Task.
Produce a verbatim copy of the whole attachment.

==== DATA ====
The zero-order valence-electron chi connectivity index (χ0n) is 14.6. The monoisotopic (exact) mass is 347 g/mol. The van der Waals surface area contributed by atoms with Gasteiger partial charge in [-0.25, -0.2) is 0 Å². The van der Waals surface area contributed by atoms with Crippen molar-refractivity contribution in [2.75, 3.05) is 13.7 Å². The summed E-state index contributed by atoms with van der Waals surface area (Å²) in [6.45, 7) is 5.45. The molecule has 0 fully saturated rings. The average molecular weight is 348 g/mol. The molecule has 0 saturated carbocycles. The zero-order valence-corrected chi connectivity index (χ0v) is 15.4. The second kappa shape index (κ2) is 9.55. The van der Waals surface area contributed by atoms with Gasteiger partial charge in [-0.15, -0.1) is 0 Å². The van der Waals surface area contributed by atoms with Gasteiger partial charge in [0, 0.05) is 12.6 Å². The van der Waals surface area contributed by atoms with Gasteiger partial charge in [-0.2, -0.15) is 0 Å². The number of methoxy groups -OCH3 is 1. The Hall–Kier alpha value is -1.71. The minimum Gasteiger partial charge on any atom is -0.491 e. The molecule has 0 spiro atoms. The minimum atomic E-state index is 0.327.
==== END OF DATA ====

The zero-order valence-electron chi connectivity index (χ0n) is 14.6. The monoisotopic (exact) mass is 347 g/mol. The van der Waals surface area contributed by atoms with Gasteiger partial charge in [-0.25, -0.2) is 0 Å². The van der Waals surface area contributed by atoms with Crippen molar-refractivity contribution in [2.75, 3.05) is 13.7 Å². The summed E-state index contributed by atoms with van der Waals surface area (Å²) in [6.45, 7) is 5.45. The molecule has 0 fully saturated rings. The average molecular weight is 348 g/mol. The molecule has 0 saturated carbocycles. The zero-order valence-corrected chi connectivity index (χ0v) is 15.4. The second kappa shape index (κ2) is 9.55. The van der Waals surface area contributed by atoms with Gasteiger partial charge in [-0.15, -0.1) is 0 Å². The van der Waals surface area contributed by atoms with Gasteiger partial charge in [0, 0.05) is 12.6 Å². The van der Waals surface area contributed by atoms with Gasteiger partial charge in [-0.2, -0.15) is 0 Å². The number of methoxy groups -OCH3 is 1. The Hall–Kier alpha value is -1.71. The minimum Gasteiger partial charge on any atom is -0.491 e. The molecule has 0 spiro atoms. The minimum atomic E-state index is 0.327.